Stephen Hough (piano), City of Birmingham Symphony Orchestra / Edward Gardner
Saint-Saëns Piano Concerto no.4 in C minor Op. 44 (1875)
Mazzoli Violent, Violent Sea (2011)
Debussy La Mer L109 (1903-05)
Symphony Hall, Birmingham
Wednesday 19 May 2pm
Written by Richard Whitehouse
It may have been almost six months since the City of Birmingham Symphony last played to live audiences, but the frisson of expectation was palpable as the orchestra gradually took the stage for this first of nine concerts that, at around an hour’s duration, are being heard at 2pm then again at 6.30. The design of Symphony Hall’s platform makes it possible, moreover, to take out the raised platforms and so accommodate a larger number of musicians than would otherwise be possible in what is (hopefully!) a transitional period out of lockdown. Current restrictions still entail the spreading out of listeners, a small price to pay given the quality of acoustic at almost any point in this auditorium, while the rapid entry and exit procedures also enabled punters to assess the remodelled catering areas in advance of their June reopening.
As conducted by Edward Gardner, this programme featured works by two French composers with more in common than either could have suspected. Saint-Saëns nearly always brings out the best in Stephen Hough, and so it proved in this regrettably rare revival of the Fourth Piano Concerto. Its four sections grouped into two movements (a design the composer returned to a decade on with greater panache if less subtlety in his Third Symphony), the piece touches on aspects of sonata, variation and rondo procedures while its plain-spun material is developed in various and intriguing ways. This plus the close integration of soloist and orchestra often makes for a sinfonia concertante than concerto per se, yet there is no lack of virtuosity such as Hough despatched with alacrity – not least the cascading passagework in the final Allegro.
Saint-Saëns and Debussy evinced no mutual esteem, but as the former integrated symphonic elements into his concerto, so did the latter in his ‘three symphonic sketches’ which comprise La Mer. Here the CBSO came into its own, not least in the purposefully contrasted sequence of From Dawn to Midday on the Sea with its crepuscular writing for solo wind and divided strings through to a climactic chorale of visceral immediacy. Perhaps interplay of timbre and texture in Games of the Waves could have been more deftly handled, but Gardner exerted a firm grip over its course then drew real pathos from the final bars. He also found a persuasive balance between the volatile and poetic aspects in Dialogue of the Wind and the Sea, while maintaining steady momentum as issued forth in the chorale on its proudly affirmative return.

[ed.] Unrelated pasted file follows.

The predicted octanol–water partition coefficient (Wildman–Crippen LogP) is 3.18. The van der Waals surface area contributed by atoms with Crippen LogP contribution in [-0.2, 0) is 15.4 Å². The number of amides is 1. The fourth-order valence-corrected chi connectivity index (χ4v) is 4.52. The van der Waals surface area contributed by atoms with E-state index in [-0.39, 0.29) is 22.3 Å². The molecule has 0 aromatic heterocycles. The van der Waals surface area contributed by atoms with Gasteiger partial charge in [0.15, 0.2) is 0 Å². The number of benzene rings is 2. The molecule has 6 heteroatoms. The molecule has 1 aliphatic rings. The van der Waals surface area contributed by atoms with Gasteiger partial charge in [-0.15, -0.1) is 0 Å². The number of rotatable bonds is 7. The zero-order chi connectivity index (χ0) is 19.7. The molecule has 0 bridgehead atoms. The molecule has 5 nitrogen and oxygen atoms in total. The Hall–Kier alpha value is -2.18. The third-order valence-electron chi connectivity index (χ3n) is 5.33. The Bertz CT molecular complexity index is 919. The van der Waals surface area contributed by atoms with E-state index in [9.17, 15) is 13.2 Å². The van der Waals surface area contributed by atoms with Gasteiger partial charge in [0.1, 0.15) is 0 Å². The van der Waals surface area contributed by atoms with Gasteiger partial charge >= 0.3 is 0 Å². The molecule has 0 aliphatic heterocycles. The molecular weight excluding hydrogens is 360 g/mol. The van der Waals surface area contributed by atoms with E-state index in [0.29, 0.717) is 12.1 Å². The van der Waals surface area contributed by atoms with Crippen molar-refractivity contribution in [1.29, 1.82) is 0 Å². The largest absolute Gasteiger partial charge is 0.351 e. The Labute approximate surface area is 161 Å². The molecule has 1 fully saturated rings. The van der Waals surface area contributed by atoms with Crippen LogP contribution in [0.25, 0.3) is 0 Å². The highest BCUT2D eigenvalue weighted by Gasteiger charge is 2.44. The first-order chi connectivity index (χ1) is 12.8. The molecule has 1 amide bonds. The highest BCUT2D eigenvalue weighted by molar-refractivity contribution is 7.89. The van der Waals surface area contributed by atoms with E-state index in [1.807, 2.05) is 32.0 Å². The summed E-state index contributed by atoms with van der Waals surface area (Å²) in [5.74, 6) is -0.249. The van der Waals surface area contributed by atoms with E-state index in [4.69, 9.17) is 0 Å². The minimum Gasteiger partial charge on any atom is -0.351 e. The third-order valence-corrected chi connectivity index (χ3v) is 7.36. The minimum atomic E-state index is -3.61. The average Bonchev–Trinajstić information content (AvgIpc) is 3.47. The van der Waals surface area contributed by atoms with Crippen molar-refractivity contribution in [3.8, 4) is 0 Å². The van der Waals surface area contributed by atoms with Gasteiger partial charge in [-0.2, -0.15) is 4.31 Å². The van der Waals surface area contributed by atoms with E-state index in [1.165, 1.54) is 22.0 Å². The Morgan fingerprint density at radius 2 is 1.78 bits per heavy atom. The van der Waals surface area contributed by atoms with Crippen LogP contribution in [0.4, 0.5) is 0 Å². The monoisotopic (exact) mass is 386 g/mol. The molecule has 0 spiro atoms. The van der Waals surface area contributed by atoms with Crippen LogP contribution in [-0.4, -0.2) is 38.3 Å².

Between these works, Violent, Violent Sea by the highly regarded American composer Missy Mazzoli elicited a wholly different response as to its marine concept. Here it is the constant yet rarely insistent melding of translucent harmonies and pulsating rhythms (stemming from marimba and vibraphone) as underpin this music; the sustaining of whose atmosphere is the keener for its succinct duration. The ranging of its relatively modest forces across the extent of the platform also made for rather greater impact than might otherwise have been the case. It certainly added to the attractions of a programme which launched this series of concerts in impressive fashion. The CBSO returns next Wednesday with Nicholas Collon at the helm for a sequence that ends with the uncompromising defiance of Shostakovich’s Fifth Symphony.
For further information about the CBSO’s current series of concerts, head to the orchestra’s website
For further information about Missy Mazzoli, click here